In the UK, the cross-country running season has almost begun. It’s time to slip on a pair of spikes and embrace the mud.
The start of an English National Cross Country Championships is unlike anything else you are likely to experience – unless, of course, you have witnessed firsthand a wildebeest migration across the plains of Africa.
Shielded from the cold by a human herd, amid a smell of nervous sweat and tiger balm, it’s a full on charge towards the first bend. Survival instinct kicks in as elbows jostle for position and eyes scan quickly for flailing heels equipped with nine-inch spikes. The ground ahead is likely to be reminiscent of a sludgy No Man’s Land.
Is it any surprise that cross-country running started in England, home of sadistic schoolmasters and extreme ironing? Michael Gove thought he was on to something when he proposed cross-country running as a type of corrective treatment for miscreants. What Mr Gove failed to understand, however, was that there’s joy to be had in such an unadorned and glamorous type of self-punishment.
Yes, cross-country is an acquired taste. However, say the experts, it’s also an unparalleled training ground. From Percy Cerutty and Arthur Lydiard, to Peter Coe and brother O’Connell in Kenya, world-famous coaches have put their charges through their cross-country paces with the intention to emerge stronger for the summer ahead.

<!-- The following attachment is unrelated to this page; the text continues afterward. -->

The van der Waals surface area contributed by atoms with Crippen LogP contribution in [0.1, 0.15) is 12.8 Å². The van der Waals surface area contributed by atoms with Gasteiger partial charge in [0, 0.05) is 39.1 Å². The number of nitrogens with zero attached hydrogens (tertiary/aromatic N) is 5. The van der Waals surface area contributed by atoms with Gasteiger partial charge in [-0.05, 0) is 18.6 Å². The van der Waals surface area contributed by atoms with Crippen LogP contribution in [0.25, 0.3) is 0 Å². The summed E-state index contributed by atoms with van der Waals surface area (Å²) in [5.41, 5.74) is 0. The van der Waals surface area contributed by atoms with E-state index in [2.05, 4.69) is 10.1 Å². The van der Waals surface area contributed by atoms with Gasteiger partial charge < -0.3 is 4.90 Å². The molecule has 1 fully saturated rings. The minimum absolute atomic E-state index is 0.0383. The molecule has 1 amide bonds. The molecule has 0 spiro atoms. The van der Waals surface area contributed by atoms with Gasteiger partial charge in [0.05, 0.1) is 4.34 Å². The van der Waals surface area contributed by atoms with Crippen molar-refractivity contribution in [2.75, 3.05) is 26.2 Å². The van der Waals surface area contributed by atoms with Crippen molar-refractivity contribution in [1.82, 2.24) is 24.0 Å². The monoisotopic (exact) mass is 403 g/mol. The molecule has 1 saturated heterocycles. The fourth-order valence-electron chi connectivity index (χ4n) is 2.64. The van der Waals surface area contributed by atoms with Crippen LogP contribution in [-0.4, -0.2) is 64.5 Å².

Running through the mud improves strength endurance, maintains some sense of speed and offers a welcome diversion from the intensity of the road. Proof is in the roll call of athletes who’ve crossed over from cross-country to track or road: Paul Tergat, Kenenisa Bekele and Paula Radcliffe to name some of them. But it’s also open to the amateur plodder, through a host of local events running from October to February.
Running on soft surfaces demands a shorter stride, with a quick turnover and less push-off. Cross-country runners rely on picking their thighs up, as well as their abdominals to keep them upright. An efficient, gliding style is much less of an advantage here, as is a long stride.
There are many courses on which you can hone your technique. The National, as it’s commonly referred to, is at the apex of the cross-country calendar. Coming in February, just after Valentine’s Day, it marks the tail end of the British winter, when your muscles and bones have had to cope with endless weeks of being starved of vitamin D and your motivation has reached its elastic limit. Your running mojo is never far from the door, so it takes some resilience to be a cross-country runner of any persuasion.
Wales and Scotland have their own National Cross-Country Champs, also in February, and around Britain there is a number of local leagues to keep you busy throughout the winter. Most races are short, sharp shocks, ranging from 4K to 12K in distance, run as close to your limit as possible. These races are the bedrock of speed endurance: if you can keep pace through the mud, running on the flat tarmac will be a breeze.
Many runners like cross-country the most because no race is ever the same – you get mud, hills and it’s always great fun. And what do you think?